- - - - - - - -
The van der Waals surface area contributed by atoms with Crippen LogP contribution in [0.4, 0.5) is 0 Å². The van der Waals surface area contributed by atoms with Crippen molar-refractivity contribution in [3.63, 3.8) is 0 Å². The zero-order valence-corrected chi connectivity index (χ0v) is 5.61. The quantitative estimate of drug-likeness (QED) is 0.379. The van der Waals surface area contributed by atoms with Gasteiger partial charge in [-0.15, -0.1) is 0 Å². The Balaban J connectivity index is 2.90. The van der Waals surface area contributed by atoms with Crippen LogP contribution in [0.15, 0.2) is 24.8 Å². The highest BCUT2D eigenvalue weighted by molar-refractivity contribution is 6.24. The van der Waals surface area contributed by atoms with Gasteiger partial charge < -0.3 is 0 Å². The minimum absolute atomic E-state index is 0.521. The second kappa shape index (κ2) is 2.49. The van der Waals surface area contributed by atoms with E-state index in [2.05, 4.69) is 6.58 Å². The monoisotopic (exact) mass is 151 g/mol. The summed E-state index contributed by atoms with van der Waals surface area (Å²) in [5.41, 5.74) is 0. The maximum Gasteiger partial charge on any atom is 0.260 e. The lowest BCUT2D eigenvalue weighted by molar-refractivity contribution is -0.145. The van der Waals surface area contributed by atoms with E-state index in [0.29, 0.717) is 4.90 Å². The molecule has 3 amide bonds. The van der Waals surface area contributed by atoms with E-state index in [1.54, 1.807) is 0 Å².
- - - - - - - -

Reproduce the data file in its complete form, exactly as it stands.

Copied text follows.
The van der Waals surface area contributed by atoms with Crippen LogP contribution in [0.4, 0.5) is 0 Å². The van der Waals surface area contributed by atoms with Crippen molar-refractivity contribution in [3.63, 3.8) is 0 Å². The zero-order valence-corrected chi connectivity index (χ0v) is 5.61. The quantitative estimate of drug-likeness (QED) is 0.379. The van der Waals surface area contributed by atoms with Gasteiger partial charge in [-0.15, -0.1) is 0 Å². The Balaban J connectivity index is 2.90. The van der Waals surface area contributed by atoms with Crippen LogP contribution in [0.15, 0.2) is 24.8 Å². The highest BCUT2D eigenvalue weighted by molar-refractivity contribution is 6.24. The van der Waals surface area contributed by atoms with Gasteiger partial charge < -0.3 is 0 Å². The minimum absolute atomic E-state index is 0.521. The second kappa shape index (κ2) is 2.49. The van der Waals surface area contributed by atoms with E-state index in [2.05, 4.69) is 6.58 Å². The monoisotopic (exact) mass is 151 g/mol. The summed E-state index contributed by atoms with van der Waals surface area (Å²) in [5.41, 5.74) is 0. The maximum Gasteiger partial charge on any atom is 0.260 e. The lowest BCUT2D eigenvalue weighted by molar-refractivity contribution is -0.145. The van der Waals surface area contributed by atoms with E-state index in [0.29, 0.717) is 4.90 Å². The molecule has 3 amide bonds. The van der Waals surface area contributed by atoms with E-state index in [1.54, 1.807) is 0 Å².